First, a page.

Ian: [00:31:54] Now of course, families are going to have to most families are going to have to bike several blocks to get to the route that the bike bus takes. But once they’re there, they, you know, get to join tens, even hundreds of other students on their way to school. And then, of course, recruitment spreading the word, get get fliers, make announcements at school, get people to come be consistent, right? He… It sounds like their bike bus happens once a week on Fridays. So it’s it’s not necessarily it doesn’t have to be something that happens every single school day. But, you know, some consistent schedule is going to help people to plan around it and participate effectively. And and I guess, I would add, have fun with it, right? This this is supposed to be a joyful event. So anything you can do to to make it, uh, make it a fun event is, uh, is definitely a plus. Now, we do have some pretty cool bike related things happening at our schools locally. Just the other week I was biking on the [Midtown] Greenway and I encountered a large group of students with a couple of teachers riding on the Greenway. And. And that’s when I found out that Seward Montessori School has a bike fleet of their own. So I contacted Jody Volk, who is the health teacher there, to ask her about it.
Jody: [00:33:34] Yeah. I’ve been at Seward for eight years, and before I even got to see the school, I was approached by a few of our parents that were very into biking and wanted to bring biking to Seward. So throughout the years they’ve applied for numerous different grants to get our own school fleet, and we currently have enough bikes for at least two classes to go on at a time with our newest and biggest grant being from the Minnesota Department of Transportation that we got, which are the bikes that you guys saw us on. And the bikes are used in health class and sometimes P.E. class. We teach all of the fourth and fifth graders how to ride. In the past, we’ve also had a third grade Learn to Ride program that was led by some of our parents. So by the time they came to fourth grade, they were already knowing how to ride. And we were able to take some more extensive rides during class. And some of our E2, which is our fourth and fifth grade teachers, actually take out the bikes and they go on field trips using the bikes as a mode of transportation, which is really fun and exciting for the kids.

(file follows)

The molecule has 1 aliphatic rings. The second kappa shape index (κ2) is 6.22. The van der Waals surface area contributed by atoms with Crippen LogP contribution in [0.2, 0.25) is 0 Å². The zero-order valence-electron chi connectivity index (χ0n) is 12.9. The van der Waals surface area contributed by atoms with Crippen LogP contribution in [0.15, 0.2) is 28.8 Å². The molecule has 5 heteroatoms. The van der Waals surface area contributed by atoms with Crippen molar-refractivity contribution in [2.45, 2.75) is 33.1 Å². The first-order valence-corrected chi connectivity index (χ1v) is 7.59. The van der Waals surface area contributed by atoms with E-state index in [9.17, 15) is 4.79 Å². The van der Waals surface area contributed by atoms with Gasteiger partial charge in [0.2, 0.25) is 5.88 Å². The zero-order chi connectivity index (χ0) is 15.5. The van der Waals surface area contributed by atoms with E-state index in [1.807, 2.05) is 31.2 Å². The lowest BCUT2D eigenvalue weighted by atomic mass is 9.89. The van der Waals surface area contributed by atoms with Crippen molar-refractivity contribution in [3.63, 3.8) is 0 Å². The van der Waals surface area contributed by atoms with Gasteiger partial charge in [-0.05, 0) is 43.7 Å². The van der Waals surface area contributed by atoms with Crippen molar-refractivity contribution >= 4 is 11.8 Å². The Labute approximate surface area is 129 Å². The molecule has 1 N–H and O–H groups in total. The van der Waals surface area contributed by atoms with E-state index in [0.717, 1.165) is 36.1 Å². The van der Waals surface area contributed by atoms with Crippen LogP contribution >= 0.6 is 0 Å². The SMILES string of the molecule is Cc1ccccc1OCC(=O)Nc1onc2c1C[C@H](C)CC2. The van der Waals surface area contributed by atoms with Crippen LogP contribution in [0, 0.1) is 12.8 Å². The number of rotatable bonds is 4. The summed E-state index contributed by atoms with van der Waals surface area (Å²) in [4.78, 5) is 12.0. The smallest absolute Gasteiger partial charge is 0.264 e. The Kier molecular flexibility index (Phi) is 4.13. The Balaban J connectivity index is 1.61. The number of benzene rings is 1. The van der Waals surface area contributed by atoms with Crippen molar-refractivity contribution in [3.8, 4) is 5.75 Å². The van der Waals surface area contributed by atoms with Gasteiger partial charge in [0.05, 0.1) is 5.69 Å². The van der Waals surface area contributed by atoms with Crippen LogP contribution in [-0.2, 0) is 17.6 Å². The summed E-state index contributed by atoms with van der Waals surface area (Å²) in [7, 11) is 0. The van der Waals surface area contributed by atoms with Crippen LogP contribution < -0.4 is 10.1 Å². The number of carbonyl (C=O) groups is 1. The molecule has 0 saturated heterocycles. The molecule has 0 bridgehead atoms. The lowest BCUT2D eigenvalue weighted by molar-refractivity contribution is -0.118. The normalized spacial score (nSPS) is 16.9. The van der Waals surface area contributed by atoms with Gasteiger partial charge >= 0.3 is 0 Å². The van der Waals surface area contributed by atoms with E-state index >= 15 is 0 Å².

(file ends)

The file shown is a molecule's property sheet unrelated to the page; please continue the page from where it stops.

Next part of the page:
Ian: [00:34:40] That’s yeah, that’s awesome. So what kinds of what kinds of like field trip destinations do they go to?
Jody: [00:34:46] They’ve gone to the [Minnesota State] Capitol before, to be a part of some of the big meetings. They’ve been on the news before through that, too. They take field trips to the river. They go on picnics. They’ve gone to Dairy Queen and the movie theater before. And at this point, it’s just one of our teachers that does that with her class. But we have other teachers that are interested in helping to do that in the future, too.
Ian: [00:35:09] Nice. So biking all the way to the Capitol with a bunch of elementary students.
Jody: [00:35:15] Yeah.
Ian: [00:35:15] Wow. That’s quite that’s that’s more ambitious than I would have gotten. That’s impressive. So how did the students like it?
Jody: [00:35:24] Well, they love it. That is their favorite part of the year. Since we just finished our rides last week, they’re already really upset and asking, “when do we get to ride again? When are we going again?” But it definitely brings them a lot of joy, especially for those that learn to ride during health class that don’t have bikes outside of school. So it’s really awesome to see them.
Ian: [00:35:44] So so the next grant I guess, is going to have to be for studied tires so that you can keep riding with the students during the winter, right?
Jody: [00:35:52] Yes.
Ian: [00:35:55] Oh, that would be awesome. Do you have a sense of how many students have like kind of taken, you know, taken to biking and like, have continued that outside of school because obviously the school can’t, like, give away the bikes to the students. Right?
Jody: [00:36:09] Kind of. We get a lot of bikes donated to our school and then our school has a bike shop inside of it and our parents and some of our kids, we used to have a middle school and they would run the bike shop, they would fix up the bikes. And then there’s a sign, a sign-up form online where the kids can go and request a bike to be donated to them once they get fixed up.